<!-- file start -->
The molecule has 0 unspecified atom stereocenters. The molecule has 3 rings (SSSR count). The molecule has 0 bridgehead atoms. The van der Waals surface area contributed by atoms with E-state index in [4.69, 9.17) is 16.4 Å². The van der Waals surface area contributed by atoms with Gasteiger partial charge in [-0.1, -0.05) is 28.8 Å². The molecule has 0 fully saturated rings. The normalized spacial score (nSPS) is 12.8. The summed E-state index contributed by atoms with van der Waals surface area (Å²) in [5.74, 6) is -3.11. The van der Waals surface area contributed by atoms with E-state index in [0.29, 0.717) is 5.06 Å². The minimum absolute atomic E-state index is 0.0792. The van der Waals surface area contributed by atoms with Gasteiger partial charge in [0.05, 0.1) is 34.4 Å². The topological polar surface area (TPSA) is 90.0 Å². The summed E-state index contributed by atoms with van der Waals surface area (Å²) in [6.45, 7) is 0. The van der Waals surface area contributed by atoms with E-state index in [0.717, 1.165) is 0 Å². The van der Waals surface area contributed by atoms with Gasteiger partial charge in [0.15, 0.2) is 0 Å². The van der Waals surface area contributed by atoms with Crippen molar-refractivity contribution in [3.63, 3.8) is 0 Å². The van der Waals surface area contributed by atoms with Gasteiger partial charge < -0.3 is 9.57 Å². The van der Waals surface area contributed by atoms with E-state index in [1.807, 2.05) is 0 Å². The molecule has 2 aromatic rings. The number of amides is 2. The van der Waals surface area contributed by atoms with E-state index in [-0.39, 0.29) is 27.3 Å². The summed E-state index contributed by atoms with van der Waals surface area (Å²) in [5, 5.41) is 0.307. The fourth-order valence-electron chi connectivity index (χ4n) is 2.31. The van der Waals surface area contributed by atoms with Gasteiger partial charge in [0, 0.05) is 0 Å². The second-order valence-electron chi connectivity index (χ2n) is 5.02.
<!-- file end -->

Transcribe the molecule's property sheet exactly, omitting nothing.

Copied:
The molecule has 0 unspecified atom stereocenters. The molecule has 3 rings (SSSR count). The molecule has 0 bridgehead atoms. The van der Waals surface area contributed by atoms with E-state index in [4.69, 9.17) is 16.4 Å². The van der Waals surface area contributed by atoms with Gasteiger partial charge in [-0.1, -0.05) is 28.8 Å². The molecule has 0 fully saturated rings. The normalized spacial score (nSPS) is 12.8. The summed E-state index contributed by atoms with van der Waals surface area (Å²) in [5.74, 6) is -3.11. The van der Waals surface area contributed by atoms with E-state index in [0.29, 0.717) is 5.06 Å². The minimum absolute atomic E-state index is 0.0792. The van der Waals surface area contributed by atoms with Gasteiger partial charge in [0.05, 0.1) is 34.4 Å². The topological polar surface area (TPSA) is 90.0 Å². The summed E-state index contributed by atoms with van der Waals surface area (Å²) in [6.45, 7) is 0. The van der Waals surface area contributed by atoms with E-state index in [0.717, 1.165) is 0 Å². The van der Waals surface area contributed by atoms with Gasteiger partial charge in [0.15, 0.2) is 0 Å². The van der Waals surface area contributed by atoms with Crippen molar-refractivity contribution in [3.63, 3.8) is 0 Å². The van der Waals surface area contributed by atoms with Gasteiger partial charge < -0.3 is 9.57 Å². The van der Waals surface area contributed by atoms with E-state index in [1.807, 2.05) is 0 Å². The molecule has 2 aromatic rings. The number of amides is 2. The van der Waals surface area contributed by atoms with E-state index in [-0.39, 0.29) is 27.3 Å². The summed E-state index contributed by atoms with van der Waals surface area (Å²) in [5, 5.41) is 0.307. The fourth-order valence-electron chi connectivity index (χ4n) is 2.31. The van der Waals surface area contributed by atoms with Gasteiger partial charge in [0, 0.05) is 0 Å². The second-order valence-electron chi connectivity index (χ2n) is 5.02.